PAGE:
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Three tons in six Tests is something the selectors would have taken any day when it came to replacing a batsman like Jonathan Trott at No 3. Yorkshire boy Gary Ballance has hit the right note this summer with his second ton in consecutive Tests against India. Abhijit Banare analyses Ballance’s ton in the third Test at Southampton.
While the seniors in the England team have struggled to take onus, Gary Ballance is leading the race among the younger lot to consistently make a difference. With two centuries in consecutive Tests, Ballance has made Jonathan Trott’s absence from No 3 spot a distant past. If there’s any trace of Trott left at that position is the ability of his replacement to grind the bowlers and bat for life. In six Tests, he has already notched up two fifties and three centuries — impressive numbers for a batsman replacing Trott’s calibre.
Unlike the Lord’s Test where he looked to fight for his runs, on an a relatively easy track at Southampton, Ballance infused the much needed flow to the England innings which could otherwise have crawled to 200 at stumps with Alastair Cook still bearing a satisfied smile. The 24-year-old left-hander cut and drove at ease while the man at the other end was waging a battle to survive as long as he can.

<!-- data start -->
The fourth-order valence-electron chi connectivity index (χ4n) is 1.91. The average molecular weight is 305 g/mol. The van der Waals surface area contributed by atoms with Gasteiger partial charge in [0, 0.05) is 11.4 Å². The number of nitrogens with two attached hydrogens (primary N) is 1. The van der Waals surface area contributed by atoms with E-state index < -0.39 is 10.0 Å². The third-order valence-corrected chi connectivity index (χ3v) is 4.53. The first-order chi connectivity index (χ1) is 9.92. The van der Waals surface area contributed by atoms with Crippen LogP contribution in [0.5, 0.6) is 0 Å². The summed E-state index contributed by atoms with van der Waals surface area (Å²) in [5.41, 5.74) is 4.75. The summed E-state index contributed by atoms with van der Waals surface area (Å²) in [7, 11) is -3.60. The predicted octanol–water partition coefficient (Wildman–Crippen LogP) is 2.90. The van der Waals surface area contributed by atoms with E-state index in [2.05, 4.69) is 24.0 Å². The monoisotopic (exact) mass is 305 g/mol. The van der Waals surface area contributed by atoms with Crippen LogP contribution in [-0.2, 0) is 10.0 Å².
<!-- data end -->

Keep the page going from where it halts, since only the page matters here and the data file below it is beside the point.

This century was more about an easier track where the Indian pacers bowled to his strengths more often. He was at comfort facing short balls. Despite all this, it shouldn’t go unnoticed that Ballance has shown notable weakness to deliveries that go across him from a good length or are a bit overpitched. This Indian pace attack, as seen from the previous two matches has the ability to collectively nag you down. But the scenario can be different when Ballance faces much quicker bowlers.
Ballance isn’t your typical left-hander though, who generally are graceful and classy. He is more of an accumulator but possesses the ability to switch in to an aggressive mood conveniently. He showed it during his 90s at Lord’s and even here.
One of the challenges which Ballance has succeeded in is the ability to steady the innings early on. Ballance has almost been like an opener with Alastair Cook being the usual wicket within the first 10-15 overs of the innings. And as of now, Sam Robson hasn’t looked steady either. England could’ve easily plunged into more misery if the new No 3 had failed to click. But the Yorkshire batsman has presented the patience required at that batting position which is evident from the Lord’s and Southampton innings.
Undoubtedly, Ballance has the temperament to play the big innings. With the pitch not playing any tricks, and Ballance being adept against this pace attack, he will surely be aiming for a big one on Day Two.
(Abhijit Banare is a reporter at CricketCountry. He is an avid quizzer and loves to analyse and dig out interesting facts which allows him to learn something new every day. Apart from cricket he also likes to keep a sharp eye on Indian politics, and can be followed on Twitter and blog)
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